Bad Idea Blue Jeans

Wednesday, March 09, 2011

Consumption: The Best Show on WFMU

"Hello, this is John Hodgman, here to collect your pledge."

It's disarming to hear such a distinctly familiar voice as I heard last night. I called WFMU to pledge to The Best Show, which I started listening to a couple years ago via the iTunes podcast. Since hearing just a couple of the surrealistic, long-form skits that Tom Scharpling and Jon Wurster put together, (I recommend the 6/29/09 Planet GG or the 8/9/10 Big Bill & Little Bill segments from this page as entry points) I've been hooked.

I had originally planned on pledging $75, to earn the Best Show prize pack, the crown jewel of which is a 7" of GG Allin covers, cleaned up of all explicit lyrics by The Mountain Goats, Ben Gibbard, Ted Leo, and others. But earlier in the day I told Tom that I'd instead offer $1 for each new Twitter follower I gained throughout the day.  Thanks to his re-tweeting, I had 91 new followers by the time the show rolled around.   By happenstance, my phone call routed to John Hodgman's station, and after a few minutes of pleasant conversation and address gathering, the following scene played out:

TC: "I told Tom I'd give a dollar for each Twitter follower I gained during the day, so I'm pledging $91."
JH: "So are you saying that if I follow you right now, you'll up that pledge to $92?"
TC: "Well...sure."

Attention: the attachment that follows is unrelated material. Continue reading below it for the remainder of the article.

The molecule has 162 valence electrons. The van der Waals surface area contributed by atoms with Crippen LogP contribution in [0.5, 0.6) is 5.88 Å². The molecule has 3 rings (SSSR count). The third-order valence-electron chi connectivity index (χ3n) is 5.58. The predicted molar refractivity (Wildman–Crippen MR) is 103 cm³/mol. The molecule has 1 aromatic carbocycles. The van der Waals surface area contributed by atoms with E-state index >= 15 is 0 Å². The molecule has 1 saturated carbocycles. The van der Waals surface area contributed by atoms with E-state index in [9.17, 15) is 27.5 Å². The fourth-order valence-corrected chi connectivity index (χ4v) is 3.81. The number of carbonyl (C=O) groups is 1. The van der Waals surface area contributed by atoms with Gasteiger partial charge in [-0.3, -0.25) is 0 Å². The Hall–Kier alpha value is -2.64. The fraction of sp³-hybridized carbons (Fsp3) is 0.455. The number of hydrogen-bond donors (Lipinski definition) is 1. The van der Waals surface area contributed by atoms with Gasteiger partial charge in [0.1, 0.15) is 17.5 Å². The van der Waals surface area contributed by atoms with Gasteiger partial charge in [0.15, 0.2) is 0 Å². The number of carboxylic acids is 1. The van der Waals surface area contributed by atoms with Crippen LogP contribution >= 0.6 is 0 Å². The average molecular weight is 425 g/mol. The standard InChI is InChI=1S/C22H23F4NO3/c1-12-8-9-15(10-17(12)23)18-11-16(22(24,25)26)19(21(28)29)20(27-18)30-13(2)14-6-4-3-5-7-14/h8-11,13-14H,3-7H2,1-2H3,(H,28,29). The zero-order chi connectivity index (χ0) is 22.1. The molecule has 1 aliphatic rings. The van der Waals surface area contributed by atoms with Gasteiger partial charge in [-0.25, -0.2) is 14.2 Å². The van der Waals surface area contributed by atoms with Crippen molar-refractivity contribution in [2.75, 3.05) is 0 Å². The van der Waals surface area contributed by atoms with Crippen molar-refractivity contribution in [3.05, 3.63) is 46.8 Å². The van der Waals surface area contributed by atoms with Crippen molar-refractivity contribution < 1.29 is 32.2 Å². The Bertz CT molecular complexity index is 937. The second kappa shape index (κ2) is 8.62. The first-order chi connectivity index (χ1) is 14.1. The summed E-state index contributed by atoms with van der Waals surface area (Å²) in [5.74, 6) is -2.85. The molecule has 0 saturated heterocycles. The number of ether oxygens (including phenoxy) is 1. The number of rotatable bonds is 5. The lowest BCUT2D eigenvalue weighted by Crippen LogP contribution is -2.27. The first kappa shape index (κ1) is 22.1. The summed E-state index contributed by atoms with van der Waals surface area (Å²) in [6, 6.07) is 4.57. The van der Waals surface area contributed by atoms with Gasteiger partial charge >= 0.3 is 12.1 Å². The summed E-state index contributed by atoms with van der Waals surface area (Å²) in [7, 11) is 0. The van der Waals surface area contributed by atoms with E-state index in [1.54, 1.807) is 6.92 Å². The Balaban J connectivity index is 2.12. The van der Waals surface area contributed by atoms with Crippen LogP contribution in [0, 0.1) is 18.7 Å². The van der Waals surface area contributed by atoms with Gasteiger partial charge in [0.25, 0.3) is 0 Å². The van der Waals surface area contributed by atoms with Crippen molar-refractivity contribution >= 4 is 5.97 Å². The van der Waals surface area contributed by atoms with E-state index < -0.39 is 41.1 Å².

JH: "Tom I have an idea. I'm completely willing to accept your pledge right now. But what if I were to tweet your handle out and ask you to call back in a half-hour with an updated number would you do that?"
TC: "Sure, I'd do that."
JH: "Now, are you SURE? Because it could end up being a VERY big number."
TC: "That's fine. Let's do it."
JH: "Very well. I'm going to tweet this out right now. Call back in a half-hour, and if somebody else answers, tell them you need to speak to me."

True enough, this happened shortly after:

And in turn, within SECONDS, my inbox looked like this:  (Click to enlarge and note that all occurred at exactly the same time.)

It goes without saying that I immediately realized the stunt had gotten wildly out of hand.  The power of Hodgman to inspire his followers is like nothing I could have imagined. They just kept coming.  Hundreds upon hundreds.  Some made vague threats!  Some said things in Spanish! Some brought up Edward James Olmos!  I literally counted the seconds until 9pm so I could call back and end the madness.  By coincidence John answered again.

TC: "It got a little out of hand."
JH: "Hold on.  Right after we talked I followed you and I wrote down that you were at 423, and that counted 92 new followers from the day.  Where does it stand now?"
TC: "786."
JH: "HA!  I told you it might get out of control!"
TC: "You were correct.  They won't stop either!"

As our chat continued, he told me he felt bad and wanted to negotiate a fair pledge amount, while not holding me to the strict numbers of the deal.  He then told me that he would match my amount and give the same, as he did on-air shortly afterwards.  Here's the clip, wherein Scharpling starts by chiding Hodgman for outing celebrity pledger Jason Woliner, and ends with Tom calling Hodgman "the devil" for tricking me into his plan.

Long live The Best Show on WFMU!

Monday, February 14, 2011

The Sunset Tweet (Or "A pun I immediately regret")

I'm overdue on Consumption reports! They will be coming soon. But first, a thoroughly shameless moment of fanboy bragging from tonight.

I feel so much immediate pressure!